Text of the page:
A number of direct and indirect tax liabilities upon individuals and corporations attribute developed countries. In contrast to this, developing countries encounter various political, administration and social difficulties while establishing a sound public finance system. As a result, these countries become vulnerable to huge tax avoidance and evasion activities by individuals and corporations. This has become one of the major reasons of differences between developed and developing countries in relation with mobilization of one’s own resources. Although tax revenues of most countries amounts much of the gross national income, it cannot be assume that this is because of an enhancement in taxation system of such countries. According to various studies, the increment of tax revenues in countries is mostly due to natural resource taxes like income from royalty and production sharing etc. Considering the taxation policies of UK, it can be seen that the UK tax law is very complex but with days passing by, these complexities have also significantly increased, leading to an increase in business compliance cost too (Gammie, 2008). This is the main reason why tax avoidance has increased. Furthermore, taxation policies of various countries characterized by those tax structures that do not align with international standards by low level of compliances and absence of proper tax policy management. However, it has been observed that many developing countries portray a trend towards prevalence of indirect taxes and many even rely upon such indirect taxes like VAT (Value-Added Tax) with indirect taxes amounting to more than two-third of total revenue from taxes. Tax avoidance and evasion are such phenomena’s that exist from the origination of taxation itself. Whenever and wherever authorities levy taxes, the corporations and individuals find ways to avoid it. Though this problem exists from a very long time, it becomes more disturbing in this era of globalization as it diversifies the extent of opportunities to avoid taxes while significantly minimizing chances of being caught (Bair, 2005). Hence, tax avoidance, as a matter of fact is highly subjective in nature and distinguishing between tax evasion and avoidance has no significance taking into consideration the circumstances prevailing in the current scenario. Hence, avoidance of tax is a prime factor that has created loopholes in the taxation policies and developed a gap between what is collected in revenue by the authorities and what they forecast why it must be collected.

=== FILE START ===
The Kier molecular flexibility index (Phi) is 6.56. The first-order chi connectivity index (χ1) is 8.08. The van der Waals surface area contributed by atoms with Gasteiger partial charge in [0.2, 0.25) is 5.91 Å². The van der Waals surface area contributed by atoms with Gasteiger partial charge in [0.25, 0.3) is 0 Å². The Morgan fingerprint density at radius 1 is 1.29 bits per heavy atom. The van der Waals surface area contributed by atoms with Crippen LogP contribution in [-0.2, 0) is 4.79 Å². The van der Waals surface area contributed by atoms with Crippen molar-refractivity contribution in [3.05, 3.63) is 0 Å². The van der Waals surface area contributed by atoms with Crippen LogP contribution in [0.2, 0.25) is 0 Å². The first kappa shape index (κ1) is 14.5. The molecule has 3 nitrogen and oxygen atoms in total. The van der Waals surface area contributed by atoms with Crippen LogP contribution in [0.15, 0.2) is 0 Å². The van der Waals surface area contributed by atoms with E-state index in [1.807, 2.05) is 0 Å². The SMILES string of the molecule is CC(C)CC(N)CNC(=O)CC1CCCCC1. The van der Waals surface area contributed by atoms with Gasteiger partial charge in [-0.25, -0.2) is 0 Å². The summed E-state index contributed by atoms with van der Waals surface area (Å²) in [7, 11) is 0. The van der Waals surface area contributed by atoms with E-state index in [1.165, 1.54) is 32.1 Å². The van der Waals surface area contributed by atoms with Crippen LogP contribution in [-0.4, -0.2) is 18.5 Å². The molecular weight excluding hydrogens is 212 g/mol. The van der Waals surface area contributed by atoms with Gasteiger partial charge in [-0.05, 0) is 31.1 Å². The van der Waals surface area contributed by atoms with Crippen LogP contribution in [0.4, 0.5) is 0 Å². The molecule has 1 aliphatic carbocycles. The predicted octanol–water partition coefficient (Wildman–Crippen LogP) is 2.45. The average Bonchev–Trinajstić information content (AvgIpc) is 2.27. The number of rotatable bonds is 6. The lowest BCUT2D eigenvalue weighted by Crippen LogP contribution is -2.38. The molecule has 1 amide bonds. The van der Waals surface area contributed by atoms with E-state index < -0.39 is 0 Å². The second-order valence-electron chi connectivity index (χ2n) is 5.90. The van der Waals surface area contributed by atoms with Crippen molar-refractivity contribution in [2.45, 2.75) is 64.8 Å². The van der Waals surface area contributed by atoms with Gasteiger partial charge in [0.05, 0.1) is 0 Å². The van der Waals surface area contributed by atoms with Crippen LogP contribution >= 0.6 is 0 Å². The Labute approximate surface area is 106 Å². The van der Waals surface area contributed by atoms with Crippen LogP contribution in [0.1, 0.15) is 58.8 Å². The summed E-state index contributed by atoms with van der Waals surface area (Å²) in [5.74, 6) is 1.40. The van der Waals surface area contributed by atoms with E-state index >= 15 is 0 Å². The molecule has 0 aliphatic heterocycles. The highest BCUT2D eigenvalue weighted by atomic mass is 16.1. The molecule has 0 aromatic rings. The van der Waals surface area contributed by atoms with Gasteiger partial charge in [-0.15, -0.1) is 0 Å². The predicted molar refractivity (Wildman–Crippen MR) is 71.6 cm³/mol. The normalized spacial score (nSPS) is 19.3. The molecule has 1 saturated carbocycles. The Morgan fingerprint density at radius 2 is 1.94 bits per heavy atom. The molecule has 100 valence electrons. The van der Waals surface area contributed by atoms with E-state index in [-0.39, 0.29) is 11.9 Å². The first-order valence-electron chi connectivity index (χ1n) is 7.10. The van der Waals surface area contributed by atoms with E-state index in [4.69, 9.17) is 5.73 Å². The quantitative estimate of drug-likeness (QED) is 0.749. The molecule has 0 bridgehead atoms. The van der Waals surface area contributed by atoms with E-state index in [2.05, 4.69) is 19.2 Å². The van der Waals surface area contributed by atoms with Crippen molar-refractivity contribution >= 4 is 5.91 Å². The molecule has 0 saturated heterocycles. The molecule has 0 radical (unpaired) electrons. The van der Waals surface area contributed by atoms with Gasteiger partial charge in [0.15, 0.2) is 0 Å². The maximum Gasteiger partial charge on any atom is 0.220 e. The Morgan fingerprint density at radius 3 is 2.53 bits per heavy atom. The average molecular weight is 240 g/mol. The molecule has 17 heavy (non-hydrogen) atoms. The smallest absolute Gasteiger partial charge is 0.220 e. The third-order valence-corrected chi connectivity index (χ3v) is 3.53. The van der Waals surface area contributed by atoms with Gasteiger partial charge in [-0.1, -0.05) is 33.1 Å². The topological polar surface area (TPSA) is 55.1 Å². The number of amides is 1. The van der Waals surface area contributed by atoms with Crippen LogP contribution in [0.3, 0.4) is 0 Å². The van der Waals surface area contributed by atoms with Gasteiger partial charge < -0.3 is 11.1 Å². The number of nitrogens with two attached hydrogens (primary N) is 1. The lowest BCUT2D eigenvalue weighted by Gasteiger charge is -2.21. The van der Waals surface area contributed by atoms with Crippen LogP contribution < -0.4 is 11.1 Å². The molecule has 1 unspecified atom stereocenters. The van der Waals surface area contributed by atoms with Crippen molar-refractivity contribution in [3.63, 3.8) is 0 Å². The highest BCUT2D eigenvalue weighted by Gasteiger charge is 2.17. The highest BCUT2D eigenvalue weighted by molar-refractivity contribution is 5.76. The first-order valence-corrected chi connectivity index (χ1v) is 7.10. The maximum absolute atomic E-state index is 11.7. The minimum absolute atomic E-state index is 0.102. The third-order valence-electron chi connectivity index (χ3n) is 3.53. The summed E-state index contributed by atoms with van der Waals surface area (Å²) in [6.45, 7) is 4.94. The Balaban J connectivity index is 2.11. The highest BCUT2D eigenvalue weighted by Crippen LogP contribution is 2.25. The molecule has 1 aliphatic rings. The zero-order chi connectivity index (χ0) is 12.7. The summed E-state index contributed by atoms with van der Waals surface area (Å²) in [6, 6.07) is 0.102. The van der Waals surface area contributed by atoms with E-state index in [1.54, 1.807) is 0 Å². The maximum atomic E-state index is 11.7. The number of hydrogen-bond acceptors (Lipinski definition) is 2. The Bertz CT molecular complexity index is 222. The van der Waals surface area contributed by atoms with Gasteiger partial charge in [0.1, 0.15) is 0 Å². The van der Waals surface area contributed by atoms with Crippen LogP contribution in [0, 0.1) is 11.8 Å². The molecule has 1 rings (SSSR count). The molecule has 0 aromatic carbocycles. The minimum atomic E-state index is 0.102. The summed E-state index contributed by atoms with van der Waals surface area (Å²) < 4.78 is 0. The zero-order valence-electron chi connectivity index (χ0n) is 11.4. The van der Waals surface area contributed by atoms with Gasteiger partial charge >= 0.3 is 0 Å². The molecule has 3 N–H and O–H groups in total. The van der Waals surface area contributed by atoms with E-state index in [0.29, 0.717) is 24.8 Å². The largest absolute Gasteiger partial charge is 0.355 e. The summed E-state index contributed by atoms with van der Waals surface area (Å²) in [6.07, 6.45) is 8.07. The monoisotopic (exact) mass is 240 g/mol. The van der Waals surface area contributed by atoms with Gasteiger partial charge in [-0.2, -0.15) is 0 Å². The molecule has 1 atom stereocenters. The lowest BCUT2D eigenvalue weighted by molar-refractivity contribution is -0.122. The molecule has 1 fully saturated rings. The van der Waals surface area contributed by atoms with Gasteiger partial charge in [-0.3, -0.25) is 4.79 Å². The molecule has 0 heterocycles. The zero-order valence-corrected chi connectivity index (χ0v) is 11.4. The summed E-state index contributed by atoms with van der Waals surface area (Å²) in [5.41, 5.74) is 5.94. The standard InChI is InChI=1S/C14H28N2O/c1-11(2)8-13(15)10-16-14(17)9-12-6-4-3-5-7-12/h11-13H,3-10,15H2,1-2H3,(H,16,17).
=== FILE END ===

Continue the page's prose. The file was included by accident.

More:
The prosperity of any country rests on the resources that are available and present. Tax revenues assume a place of special importance because it is the backbone of the economy. The tax gap of UK is estimate to be around £122 billion a year that has increased since 2010. This can be cited due to tax avoidance and evasion that rests on collectibles. Tax avoidance, as well as evasion are antisocial in nature and degrade the government hence, hindering the overall progress of the economy. This has seen immense debate and various reforms program has been structured to eliminate the problem. Tax avoidance and evasion has reduced the revenue for the government and the regulations must be tightening to check the process.